• Society for Conservation Biology (SCB) is a non-profit, 501(c)(3) organization dedicated to facilitating, promoting, and advancing the scientific study and conservation of biological diversity. This site lets you search for jobs by title and location and has position listings in academia/research, nonprofit, aquarium/zoo/botanical, consultancy/private sector, training/education, and government. Happy job hunting!
  • Occupation Wild is a “job board for the outdoor, adventure, and travel industry, founded in 2018 on the belief that if it’s just for a season or for a lifetime, there is nothing more rewarding than working in the outdoors. Spearheaded by travelers and outdoor professionals, Occupation Wild’s easy to navigate platform and growing audience of outdoor enthusiasts attracts some of the best companies in the outdoor industry.” This site lets you search for seasonal work, jobs that provide housing, national park jobs, guide and trip leading, conservation corps, and year-round jobs. On this particular site, I didn’t see volunteer or intern positions, but if you’re searching for paid work, this is a great place to find it. Courtney Condy and Nick Watts of Occupation Wild also host a podcast where they connect with people doing interesting things in the outdoors.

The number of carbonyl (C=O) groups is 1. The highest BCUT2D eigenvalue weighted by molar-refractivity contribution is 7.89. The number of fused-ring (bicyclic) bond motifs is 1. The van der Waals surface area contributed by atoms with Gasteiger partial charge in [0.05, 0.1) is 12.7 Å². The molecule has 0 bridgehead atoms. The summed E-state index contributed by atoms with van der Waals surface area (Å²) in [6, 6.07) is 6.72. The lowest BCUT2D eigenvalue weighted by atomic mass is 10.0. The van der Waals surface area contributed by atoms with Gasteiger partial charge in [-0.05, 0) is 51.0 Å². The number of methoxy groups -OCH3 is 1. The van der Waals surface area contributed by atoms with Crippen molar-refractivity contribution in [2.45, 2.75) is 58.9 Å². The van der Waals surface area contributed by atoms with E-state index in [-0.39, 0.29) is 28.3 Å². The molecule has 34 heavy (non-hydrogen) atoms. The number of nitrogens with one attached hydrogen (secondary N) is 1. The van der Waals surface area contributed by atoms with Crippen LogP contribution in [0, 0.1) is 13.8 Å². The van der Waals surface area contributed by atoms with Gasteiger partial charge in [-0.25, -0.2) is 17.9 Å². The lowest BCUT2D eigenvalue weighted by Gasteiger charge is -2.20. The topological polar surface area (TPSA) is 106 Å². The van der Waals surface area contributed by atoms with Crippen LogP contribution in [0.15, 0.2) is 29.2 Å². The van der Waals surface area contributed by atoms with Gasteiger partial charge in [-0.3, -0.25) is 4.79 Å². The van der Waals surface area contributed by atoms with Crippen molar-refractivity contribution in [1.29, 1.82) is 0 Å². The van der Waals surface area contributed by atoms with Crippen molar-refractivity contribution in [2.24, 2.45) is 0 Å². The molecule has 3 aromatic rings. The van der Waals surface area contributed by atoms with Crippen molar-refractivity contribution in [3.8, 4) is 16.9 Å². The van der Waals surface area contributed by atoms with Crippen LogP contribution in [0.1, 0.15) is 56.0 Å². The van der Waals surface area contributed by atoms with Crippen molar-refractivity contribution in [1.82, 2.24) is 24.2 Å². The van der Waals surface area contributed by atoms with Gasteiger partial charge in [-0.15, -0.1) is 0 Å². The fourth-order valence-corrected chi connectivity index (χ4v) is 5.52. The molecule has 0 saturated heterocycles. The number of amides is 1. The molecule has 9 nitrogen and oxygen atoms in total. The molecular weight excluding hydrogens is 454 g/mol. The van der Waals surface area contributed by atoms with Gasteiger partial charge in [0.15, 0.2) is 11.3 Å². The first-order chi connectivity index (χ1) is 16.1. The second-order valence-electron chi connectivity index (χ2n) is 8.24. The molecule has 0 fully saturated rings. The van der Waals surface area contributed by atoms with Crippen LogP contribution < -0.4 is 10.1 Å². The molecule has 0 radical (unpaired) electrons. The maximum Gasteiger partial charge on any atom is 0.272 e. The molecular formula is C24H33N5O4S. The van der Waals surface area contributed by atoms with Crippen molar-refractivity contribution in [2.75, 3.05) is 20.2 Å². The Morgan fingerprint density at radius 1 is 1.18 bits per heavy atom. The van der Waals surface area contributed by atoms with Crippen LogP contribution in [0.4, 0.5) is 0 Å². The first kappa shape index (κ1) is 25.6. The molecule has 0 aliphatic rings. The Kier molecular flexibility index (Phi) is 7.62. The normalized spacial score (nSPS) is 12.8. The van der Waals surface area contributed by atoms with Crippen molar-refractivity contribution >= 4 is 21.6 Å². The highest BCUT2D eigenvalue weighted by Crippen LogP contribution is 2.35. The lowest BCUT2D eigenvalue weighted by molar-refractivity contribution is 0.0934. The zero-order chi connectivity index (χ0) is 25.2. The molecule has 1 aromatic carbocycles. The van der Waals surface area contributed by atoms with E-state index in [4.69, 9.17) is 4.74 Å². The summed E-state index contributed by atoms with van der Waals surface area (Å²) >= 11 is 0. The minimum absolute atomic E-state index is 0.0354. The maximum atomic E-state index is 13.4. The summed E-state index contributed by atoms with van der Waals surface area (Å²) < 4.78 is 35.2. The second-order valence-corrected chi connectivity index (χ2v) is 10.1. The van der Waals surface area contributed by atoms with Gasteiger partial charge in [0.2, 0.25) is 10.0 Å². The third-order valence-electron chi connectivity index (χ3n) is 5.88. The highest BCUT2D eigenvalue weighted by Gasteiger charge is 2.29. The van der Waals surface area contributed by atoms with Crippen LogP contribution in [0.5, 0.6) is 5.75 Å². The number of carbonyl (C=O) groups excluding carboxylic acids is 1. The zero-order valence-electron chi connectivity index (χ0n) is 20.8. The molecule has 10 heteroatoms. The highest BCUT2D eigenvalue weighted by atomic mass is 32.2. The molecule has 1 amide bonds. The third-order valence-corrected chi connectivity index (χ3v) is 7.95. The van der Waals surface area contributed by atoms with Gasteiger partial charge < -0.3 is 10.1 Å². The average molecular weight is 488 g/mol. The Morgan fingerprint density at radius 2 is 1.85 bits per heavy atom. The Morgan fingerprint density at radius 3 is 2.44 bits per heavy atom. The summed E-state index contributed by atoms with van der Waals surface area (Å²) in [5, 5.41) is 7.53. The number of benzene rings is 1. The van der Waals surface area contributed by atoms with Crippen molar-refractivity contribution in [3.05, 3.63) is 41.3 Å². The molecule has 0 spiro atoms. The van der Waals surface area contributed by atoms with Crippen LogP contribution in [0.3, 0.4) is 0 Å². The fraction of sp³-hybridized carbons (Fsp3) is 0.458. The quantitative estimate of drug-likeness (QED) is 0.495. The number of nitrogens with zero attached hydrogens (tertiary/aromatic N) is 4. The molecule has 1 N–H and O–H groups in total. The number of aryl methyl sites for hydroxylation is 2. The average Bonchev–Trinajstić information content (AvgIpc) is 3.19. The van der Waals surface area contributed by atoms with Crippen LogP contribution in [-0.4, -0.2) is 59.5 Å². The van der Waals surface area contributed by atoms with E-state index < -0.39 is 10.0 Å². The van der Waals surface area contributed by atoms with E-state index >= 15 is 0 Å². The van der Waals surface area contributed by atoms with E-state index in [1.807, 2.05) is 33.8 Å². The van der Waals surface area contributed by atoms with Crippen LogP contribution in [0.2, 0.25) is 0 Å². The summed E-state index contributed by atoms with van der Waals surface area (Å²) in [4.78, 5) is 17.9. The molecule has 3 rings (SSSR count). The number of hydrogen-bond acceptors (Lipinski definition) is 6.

• Conservation Job Board’s mission is simple: Help conservation professionals discover great employment opportunities in ecology, wildlife, forestry, marine biology, environmental education, and related fields. You can check their site, where you can filter by location, categories like botany or outdoor recreation, and type of position (permanent, paid internship, etc). If you want to stay up to date, I would suggest following their Facebook page here.
  • Environment for the Americas connects diverse people to birds and nature and inspires the next generation of conservationists by connecting diverse people to nature and to the protection of birds and their habitats. They offer internships for racially and ethnically diverse students, recent graduates, and veterans. Perusing the list on their website, many of these internships offer stipends and housing, and range from everything from biology assistant to astronomy assistant to GIS assistant. You can apply for Environment for the Americas internships if you are 18-30 years old or up to 35 years old if you’re a veteran.
  • Mobilize Green is “looking for students and graduates who want to help build a better future for all.” According to their website, they “are committed to creating a diverse conservation workforce and diverse applicants with relevant education or experience are encouraged to apply.” Their target audience is young people from diverse backgrounds. There were only ten positions listed when I checked the site, but it’s definitely worth looking. The unique part about Mobilize Green is that they offer a $400-600 per week stipend, when most of the internships and volunteer positions I’ve found require the volunteer to pay. That may sound completely backwards, but this “pay-to-play” phenomenon is just how volunteering and internships work in the conservation community. The lines between internships vs volunteering vs voluntourism vs wildlife tourism often become blurred, and this has the potential to become problematic. I plan on digging into this in future articles.